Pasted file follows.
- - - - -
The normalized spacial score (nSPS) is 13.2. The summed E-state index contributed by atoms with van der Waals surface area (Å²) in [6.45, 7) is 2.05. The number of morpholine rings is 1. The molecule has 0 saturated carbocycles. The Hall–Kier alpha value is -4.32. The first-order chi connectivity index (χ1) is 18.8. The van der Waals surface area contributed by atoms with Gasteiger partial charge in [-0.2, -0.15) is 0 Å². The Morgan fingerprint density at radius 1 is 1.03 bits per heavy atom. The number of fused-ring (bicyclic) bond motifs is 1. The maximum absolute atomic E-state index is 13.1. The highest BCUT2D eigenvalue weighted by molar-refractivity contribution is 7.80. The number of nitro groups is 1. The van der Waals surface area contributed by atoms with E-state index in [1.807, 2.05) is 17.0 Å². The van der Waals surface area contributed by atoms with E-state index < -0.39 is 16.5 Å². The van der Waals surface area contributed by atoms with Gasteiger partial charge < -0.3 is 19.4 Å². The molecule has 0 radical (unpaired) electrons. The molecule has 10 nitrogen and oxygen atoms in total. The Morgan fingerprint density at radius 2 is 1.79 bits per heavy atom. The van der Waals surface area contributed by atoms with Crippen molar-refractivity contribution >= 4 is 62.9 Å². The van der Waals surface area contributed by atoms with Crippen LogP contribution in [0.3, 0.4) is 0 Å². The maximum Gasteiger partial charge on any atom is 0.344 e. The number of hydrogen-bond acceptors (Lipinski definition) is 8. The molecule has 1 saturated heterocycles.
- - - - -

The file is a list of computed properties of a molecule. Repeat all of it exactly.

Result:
The normalized spacial score (nSPS) is 13.2. The summed E-state index contributed by atoms with van der Waals surface area (Å²) in [6.45, 7) is 2.05. The number of morpholine rings is 1. The molecule has 0 saturated carbocycles. The Hall–Kier alpha value is -4.32. The first-order chi connectivity index (χ1) is 18.8. The van der Waals surface area contributed by atoms with Gasteiger partial charge in [-0.2, -0.15) is 0 Å². The Morgan fingerprint density at radius 1 is 1.03 bits per heavy atom. The number of fused-ring (bicyclic) bond motifs is 1. The maximum absolute atomic E-state index is 13.1. The highest BCUT2D eigenvalue weighted by molar-refractivity contribution is 7.80. The number of nitro groups is 1. The van der Waals surface area contributed by atoms with E-state index in [1.807, 2.05) is 17.0 Å². The van der Waals surface area contributed by atoms with E-state index < -0.39 is 16.5 Å². The van der Waals surface area contributed by atoms with Gasteiger partial charge < -0.3 is 19.4 Å². The molecule has 0 radical (unpaired) electrons. The molecule has 10 nitrogen and oxygen atoms in total. The Morgan fingerprint density at radius 2 is 1.79 bits per heavy atom. The van der Waals surface area contributed by atoms with Crippen molar-refractivity contribution >= 4 is 62.9 Å². The van der Waals surface area contributed by atoms with Crippen LogP contribution in [0.3, 0.4) is 0 Å². The maximum Gasteiger partial charge on any atom is 0.344 e. The number of hydrogen-bond acceptors (Lipinski definition) is 8. The molecule has 1 saturated heterocycles.